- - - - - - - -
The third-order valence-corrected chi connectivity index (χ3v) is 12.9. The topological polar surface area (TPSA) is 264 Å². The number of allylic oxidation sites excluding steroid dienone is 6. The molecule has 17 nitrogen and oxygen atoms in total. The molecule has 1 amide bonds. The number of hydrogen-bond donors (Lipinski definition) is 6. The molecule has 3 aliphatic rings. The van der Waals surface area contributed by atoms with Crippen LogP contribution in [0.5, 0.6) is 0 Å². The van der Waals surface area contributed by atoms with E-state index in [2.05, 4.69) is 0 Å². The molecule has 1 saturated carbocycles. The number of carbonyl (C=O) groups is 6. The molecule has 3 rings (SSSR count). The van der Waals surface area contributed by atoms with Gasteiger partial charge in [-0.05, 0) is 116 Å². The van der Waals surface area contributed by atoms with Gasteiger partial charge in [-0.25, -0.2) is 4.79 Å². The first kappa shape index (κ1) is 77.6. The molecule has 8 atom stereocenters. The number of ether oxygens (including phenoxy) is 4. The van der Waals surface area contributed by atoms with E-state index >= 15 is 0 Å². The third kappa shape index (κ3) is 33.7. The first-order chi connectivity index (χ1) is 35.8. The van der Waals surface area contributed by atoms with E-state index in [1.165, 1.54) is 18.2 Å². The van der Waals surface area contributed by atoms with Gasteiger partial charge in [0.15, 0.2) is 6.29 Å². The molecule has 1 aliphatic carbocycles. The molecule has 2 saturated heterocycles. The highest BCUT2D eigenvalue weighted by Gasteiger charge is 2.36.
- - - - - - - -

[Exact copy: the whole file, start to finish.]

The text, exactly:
The third-order valence-corrected chi connectivity index (χ3v) is 12.9. The topological polar surface area (TPSA) is 264 Å². The number of allylic oxidation sites excluding steroid dienone is 6. The molecule has 17 nitrogen and oxygen atoms in total. The molecule has 1 amide bonds. The number of hydrogen-bond donors (Lipinski definition) is 6. The molecule has 3 aliphatic rings. The van der Waals surface area contributed by atoms with Crippen LogP contribution in [0.5, 0.6) is 0 Å². The van der Waals surface area contributed by atoms with E-state index in [2.05, 4.69) is 0 Å². The molecule has 1 saturated carbocycles. The number of carbonyl (C=O) groups is 6. The molecule has 3 rings (SSSR count). The van der Waals surface area contributed by atoms with Gasteiger partial charge in [-0.05, 0) is 116 Å². The van der Waals surface area contributed by atoms with Gasteiger partial charge in [-0.25, -0.2) is 4.79 Å². The first kappa shape index (κ1) is 77.6. The molecule has 8 atom stereocenters. The number of ether oxygens (including phenoxy) is 4. The van der Waals surface area contributed by atoms with E-state index >= 15 is 0 Å². The third kappa shape index (κ3) is 33.7. The first-order chi connectivity index (χ1) is 35.8. The van der Waals surface area contributed by atoms with E-state index in [1.165, 1.54) is 18.2 Å². The van der Waals surface area contributed by atoms with Gasteiger partial charge in [0.15, 0.2) is 6.29 Å². The molecule has 1 aliphatic carbocycles. The molecule has 2 saturated heterocycles. The highest BCUT2D eigenvalue weighted by Gasteiger charge is 2.36.